A few weeks ago, I mentioned the need for Pat and me to think that we are not on vacation. That guidance is important as it relates to health and finances. We can’t spend years throwing caution to the wind the way we might on a two-week vacation.
Yet, I realize this advice is faulty as it relates to our everyday life.
Each time we move, I seek out projects–clusters of places to explore around some topic. Most often these are mundane, off-the-beaten path pursuits. Generally, they aren’t planned.
The last three weeks in Philadelphia, I made up a few projects.
My first was to find five small museums—lesser known places–of interest. Some of these had extremely limited hours, so I laid out the visits to ensure I made it to all of them. Then, I noted the schedule on my calendar—a habit steeped in years of corporate life. One which has served me well. I do what’s on my calendar—tired, hungry, hot–it doesn’t matter.
Three of the museums were two miles from where we are staying, and hence took a good bit of walking. This was a bonus (especially given how fantastic the food is in Philly). One sign of a good project is that it requires at least five miles of walking.
These museums were great projects.
I walked to the last museum yesterday, The Mummer Museum, while Pat and Ryan headed to a Springsteen concert. On the way, I decided to fit in The Magic Garden on South Street (if this is considered a museum, it was my 7th). On the way back, I stopped for an early dinner at a Vietnamese neighborhood on Washington Avenue. I wanted to try the pho in this part of town which contains little more than a handful of Asian-inspired strip malls.
Last week, coming home from an evening walk, I stumbled upon a beautiful mural dedicated to the Philadelphia Phillies and decided to create a second project on murals. Fatefully, when I returned home and googled the Philadelphia mural scene, I found a mural walk the next day and signed on.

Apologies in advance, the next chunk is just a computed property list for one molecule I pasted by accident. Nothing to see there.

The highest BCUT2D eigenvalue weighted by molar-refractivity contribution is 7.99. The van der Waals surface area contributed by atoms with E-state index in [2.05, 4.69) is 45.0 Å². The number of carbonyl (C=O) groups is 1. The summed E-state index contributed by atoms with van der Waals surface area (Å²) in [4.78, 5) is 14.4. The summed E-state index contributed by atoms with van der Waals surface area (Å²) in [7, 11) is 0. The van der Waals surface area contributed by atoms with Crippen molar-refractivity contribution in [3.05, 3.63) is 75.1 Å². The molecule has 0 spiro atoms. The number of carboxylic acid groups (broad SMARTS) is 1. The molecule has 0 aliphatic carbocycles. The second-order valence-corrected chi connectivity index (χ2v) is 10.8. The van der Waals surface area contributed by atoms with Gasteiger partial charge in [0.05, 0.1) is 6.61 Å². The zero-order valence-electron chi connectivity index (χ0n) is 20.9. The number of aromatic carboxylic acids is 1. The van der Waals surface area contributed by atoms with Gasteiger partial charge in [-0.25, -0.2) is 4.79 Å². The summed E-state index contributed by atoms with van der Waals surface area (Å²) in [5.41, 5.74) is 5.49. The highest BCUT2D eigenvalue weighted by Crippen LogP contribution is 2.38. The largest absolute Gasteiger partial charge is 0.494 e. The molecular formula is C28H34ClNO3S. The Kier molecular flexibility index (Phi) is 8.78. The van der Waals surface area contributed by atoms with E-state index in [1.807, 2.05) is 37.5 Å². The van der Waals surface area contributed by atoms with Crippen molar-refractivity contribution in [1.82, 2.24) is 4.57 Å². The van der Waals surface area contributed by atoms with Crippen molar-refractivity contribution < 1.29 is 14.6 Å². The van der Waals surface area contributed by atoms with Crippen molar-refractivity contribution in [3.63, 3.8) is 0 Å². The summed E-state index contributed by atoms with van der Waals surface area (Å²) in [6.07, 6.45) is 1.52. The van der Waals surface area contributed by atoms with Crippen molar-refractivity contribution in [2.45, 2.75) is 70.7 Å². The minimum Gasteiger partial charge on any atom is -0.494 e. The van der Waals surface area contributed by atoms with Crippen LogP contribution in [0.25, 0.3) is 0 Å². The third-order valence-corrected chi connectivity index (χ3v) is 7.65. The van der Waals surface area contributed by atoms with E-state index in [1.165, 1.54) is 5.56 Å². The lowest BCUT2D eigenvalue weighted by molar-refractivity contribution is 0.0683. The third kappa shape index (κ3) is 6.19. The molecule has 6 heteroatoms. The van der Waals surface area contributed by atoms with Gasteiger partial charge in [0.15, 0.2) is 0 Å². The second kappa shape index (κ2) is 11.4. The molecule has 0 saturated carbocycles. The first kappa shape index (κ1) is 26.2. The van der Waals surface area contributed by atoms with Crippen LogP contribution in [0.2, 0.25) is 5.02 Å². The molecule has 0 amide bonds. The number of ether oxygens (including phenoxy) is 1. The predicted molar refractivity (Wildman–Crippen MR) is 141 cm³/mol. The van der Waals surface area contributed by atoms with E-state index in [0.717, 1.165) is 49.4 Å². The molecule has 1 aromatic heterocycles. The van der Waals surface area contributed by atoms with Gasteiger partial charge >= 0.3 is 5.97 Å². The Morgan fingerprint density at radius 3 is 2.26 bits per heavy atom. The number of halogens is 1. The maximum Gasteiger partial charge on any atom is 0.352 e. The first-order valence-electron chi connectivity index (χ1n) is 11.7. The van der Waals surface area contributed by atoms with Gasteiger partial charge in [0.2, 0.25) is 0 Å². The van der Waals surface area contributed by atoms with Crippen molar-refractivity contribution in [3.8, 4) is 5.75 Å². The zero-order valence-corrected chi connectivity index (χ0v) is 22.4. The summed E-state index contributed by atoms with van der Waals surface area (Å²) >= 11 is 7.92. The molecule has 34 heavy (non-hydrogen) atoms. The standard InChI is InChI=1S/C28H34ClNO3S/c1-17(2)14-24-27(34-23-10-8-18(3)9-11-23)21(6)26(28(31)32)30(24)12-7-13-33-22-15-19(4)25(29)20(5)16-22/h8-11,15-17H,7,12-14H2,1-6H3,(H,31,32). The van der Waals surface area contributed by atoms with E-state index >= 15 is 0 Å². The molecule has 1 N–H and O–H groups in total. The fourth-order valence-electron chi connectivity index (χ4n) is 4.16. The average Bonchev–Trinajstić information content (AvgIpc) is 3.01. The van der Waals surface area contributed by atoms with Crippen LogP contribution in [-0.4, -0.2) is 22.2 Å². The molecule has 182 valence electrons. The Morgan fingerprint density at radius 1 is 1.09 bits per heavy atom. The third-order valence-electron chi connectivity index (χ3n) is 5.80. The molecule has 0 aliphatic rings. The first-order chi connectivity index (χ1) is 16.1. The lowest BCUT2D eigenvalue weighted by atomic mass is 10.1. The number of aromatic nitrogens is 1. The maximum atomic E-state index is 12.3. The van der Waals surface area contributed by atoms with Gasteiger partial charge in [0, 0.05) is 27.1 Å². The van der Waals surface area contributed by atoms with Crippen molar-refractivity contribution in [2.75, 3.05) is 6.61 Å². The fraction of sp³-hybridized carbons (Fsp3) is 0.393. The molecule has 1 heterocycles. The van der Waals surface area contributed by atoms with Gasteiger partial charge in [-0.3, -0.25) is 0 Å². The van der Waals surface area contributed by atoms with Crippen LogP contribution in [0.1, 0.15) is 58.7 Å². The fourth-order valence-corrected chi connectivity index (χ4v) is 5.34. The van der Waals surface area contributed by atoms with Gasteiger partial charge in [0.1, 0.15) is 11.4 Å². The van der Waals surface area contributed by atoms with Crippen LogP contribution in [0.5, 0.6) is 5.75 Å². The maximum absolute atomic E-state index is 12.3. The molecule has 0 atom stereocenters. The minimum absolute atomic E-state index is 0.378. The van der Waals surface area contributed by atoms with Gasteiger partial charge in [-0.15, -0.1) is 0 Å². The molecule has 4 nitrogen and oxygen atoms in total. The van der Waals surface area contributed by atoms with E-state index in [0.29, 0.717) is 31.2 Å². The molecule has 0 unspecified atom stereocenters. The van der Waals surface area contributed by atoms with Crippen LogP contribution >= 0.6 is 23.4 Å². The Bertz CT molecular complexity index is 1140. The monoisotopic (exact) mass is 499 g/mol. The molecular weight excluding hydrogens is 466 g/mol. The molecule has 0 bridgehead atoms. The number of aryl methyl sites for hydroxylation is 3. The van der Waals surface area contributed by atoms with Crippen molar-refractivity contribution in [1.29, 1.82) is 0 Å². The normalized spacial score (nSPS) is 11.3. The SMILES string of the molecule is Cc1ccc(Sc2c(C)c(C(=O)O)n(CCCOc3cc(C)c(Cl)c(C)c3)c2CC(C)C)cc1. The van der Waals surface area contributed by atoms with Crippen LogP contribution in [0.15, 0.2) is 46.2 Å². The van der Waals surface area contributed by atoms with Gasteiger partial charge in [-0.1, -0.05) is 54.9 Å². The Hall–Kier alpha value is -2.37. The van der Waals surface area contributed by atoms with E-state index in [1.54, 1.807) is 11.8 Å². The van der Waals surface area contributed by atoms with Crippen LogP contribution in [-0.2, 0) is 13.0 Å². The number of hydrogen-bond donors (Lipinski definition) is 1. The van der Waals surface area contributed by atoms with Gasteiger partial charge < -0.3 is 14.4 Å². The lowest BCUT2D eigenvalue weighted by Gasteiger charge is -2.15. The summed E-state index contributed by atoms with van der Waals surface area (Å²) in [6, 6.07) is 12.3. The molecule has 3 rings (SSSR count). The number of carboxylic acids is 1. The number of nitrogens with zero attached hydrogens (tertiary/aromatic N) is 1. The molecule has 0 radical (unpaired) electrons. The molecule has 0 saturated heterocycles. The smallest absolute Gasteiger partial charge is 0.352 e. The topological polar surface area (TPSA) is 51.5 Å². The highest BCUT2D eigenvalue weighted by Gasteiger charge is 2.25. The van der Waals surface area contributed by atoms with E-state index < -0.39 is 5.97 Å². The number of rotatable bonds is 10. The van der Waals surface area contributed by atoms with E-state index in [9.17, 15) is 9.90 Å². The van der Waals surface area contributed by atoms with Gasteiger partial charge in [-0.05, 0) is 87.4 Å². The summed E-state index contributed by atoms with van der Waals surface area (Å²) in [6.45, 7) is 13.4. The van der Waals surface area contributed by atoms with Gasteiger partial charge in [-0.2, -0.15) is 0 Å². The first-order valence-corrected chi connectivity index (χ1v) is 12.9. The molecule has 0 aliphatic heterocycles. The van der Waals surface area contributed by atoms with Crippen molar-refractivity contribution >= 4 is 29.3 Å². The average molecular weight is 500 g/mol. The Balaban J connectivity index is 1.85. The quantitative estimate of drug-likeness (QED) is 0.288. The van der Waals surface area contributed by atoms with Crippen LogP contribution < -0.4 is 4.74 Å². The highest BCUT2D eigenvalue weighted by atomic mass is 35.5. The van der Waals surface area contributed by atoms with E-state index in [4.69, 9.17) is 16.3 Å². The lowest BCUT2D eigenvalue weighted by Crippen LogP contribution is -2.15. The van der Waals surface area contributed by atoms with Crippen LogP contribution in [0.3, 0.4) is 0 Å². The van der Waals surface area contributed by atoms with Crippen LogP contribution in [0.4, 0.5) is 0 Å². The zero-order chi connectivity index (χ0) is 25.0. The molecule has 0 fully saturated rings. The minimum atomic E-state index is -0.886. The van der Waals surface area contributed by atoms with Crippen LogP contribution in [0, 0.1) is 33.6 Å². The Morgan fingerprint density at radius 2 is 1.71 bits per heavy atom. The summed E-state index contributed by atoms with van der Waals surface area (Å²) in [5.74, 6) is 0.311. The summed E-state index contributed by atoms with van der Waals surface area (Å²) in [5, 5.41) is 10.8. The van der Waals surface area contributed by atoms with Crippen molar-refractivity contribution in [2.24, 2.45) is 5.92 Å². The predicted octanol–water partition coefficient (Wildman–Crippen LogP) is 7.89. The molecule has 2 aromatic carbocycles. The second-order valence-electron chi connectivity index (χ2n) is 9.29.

The walk started two miles from my home. YES!
The guide mentioned that more murals could be found on Spring Garden between 4th and Broad streets. The Edgar Allan Poe House (one of the five small museums) was on this stretch of Spring Garden. Philly’s Chinatown sat between my apartment and The Poe House. Conflating these things, I crafted a morning of murals and Poe that ended in Chinatown for lunch.
My last project was to get rid of books I had read. To this end, I spent the month investigating local coffee shops in order to match the clientele of the shop with the readership of the book. I drank a coffee and left a book, never repeating locations, which worked well as I love coffee shops–and had ten books which needed a new home.
Tomorrow, we leave for Berlin where new projects, no doubt, await.
Life is a series of large and small projects—a volunteer position, raising a family, a career, a day at the park. What you glean from each project defines what you get out of life. Being a full time traveler keeps this at the top of my mind. My projects involve place and culture and food–three topics which I find fascinating.
I haven’t done any research on Berlin. Once I get there, I’m confident I’ll stumble upon something. On the plane, I’ll come up with a few ideas, but serendipity, after all, is part of the fun.
Categories: How To